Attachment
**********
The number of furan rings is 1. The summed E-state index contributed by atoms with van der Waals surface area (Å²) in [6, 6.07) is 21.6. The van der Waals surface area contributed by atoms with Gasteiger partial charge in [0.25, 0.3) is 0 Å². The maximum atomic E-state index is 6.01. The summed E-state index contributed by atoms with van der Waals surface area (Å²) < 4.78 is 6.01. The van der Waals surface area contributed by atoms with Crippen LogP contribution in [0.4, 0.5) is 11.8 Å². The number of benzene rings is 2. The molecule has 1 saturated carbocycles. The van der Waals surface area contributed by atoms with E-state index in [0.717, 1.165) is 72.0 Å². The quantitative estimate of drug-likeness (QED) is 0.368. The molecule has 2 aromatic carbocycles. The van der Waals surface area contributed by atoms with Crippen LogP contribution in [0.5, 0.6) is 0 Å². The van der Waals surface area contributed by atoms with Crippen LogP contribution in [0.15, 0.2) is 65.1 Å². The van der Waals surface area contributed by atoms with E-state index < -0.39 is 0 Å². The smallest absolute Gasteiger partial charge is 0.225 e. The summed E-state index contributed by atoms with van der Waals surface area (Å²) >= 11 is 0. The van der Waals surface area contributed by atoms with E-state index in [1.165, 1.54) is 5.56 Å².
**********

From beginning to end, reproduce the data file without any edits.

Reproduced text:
The number of furan rings is 1. The summed E-state index contributed by atoms with van der Waals surface area (Å²) in [6, 6.07) is 21.6. The van der Waals surface area contributed by atoms with Gasteiger partial charge in [0.25, 0.3) is 0 Å². The maximum atomic E-state index is 6.01. The summed E-state index contributed by atoms with van der Waals surface area (Å²) < 4.78 is 6.01. The van der Waals surface area contributed by atoms with Crippen LogP contribution in [0.4, 0.5) is 11.8 Å². The number of benzene rings is 2. The molecule has 1 saturated carbocycles. The van der Waals surface area contributed by atoms with E-state index in [0.717, 1.165) is 72.0 Å². The quantitative estimate of drug-likeness (QED) is 0.368. The molecule has 2 aromatic carbocycles. The van der Waals surface area contributed by atoms with Crippen LogP contribution in [0.5, 0.6) is 0 Å². The van der Waals surface area contributed by atoms with Crippen LogP contribution in [0.15, 0.2) is 65.1 Å². The van der Waals surface area contributed by atoms with E-state index < -0.39 is 0 Å². The smallest absolute Gasteiger partial charge is 0.225 e. The summed E-state index contributed by atoms with van der Waals surface area (Å²) >= 11 is 0. The van der Waals surface area contributed by atoms with E-state index in [1.165, 1.54) is 5.56 Å².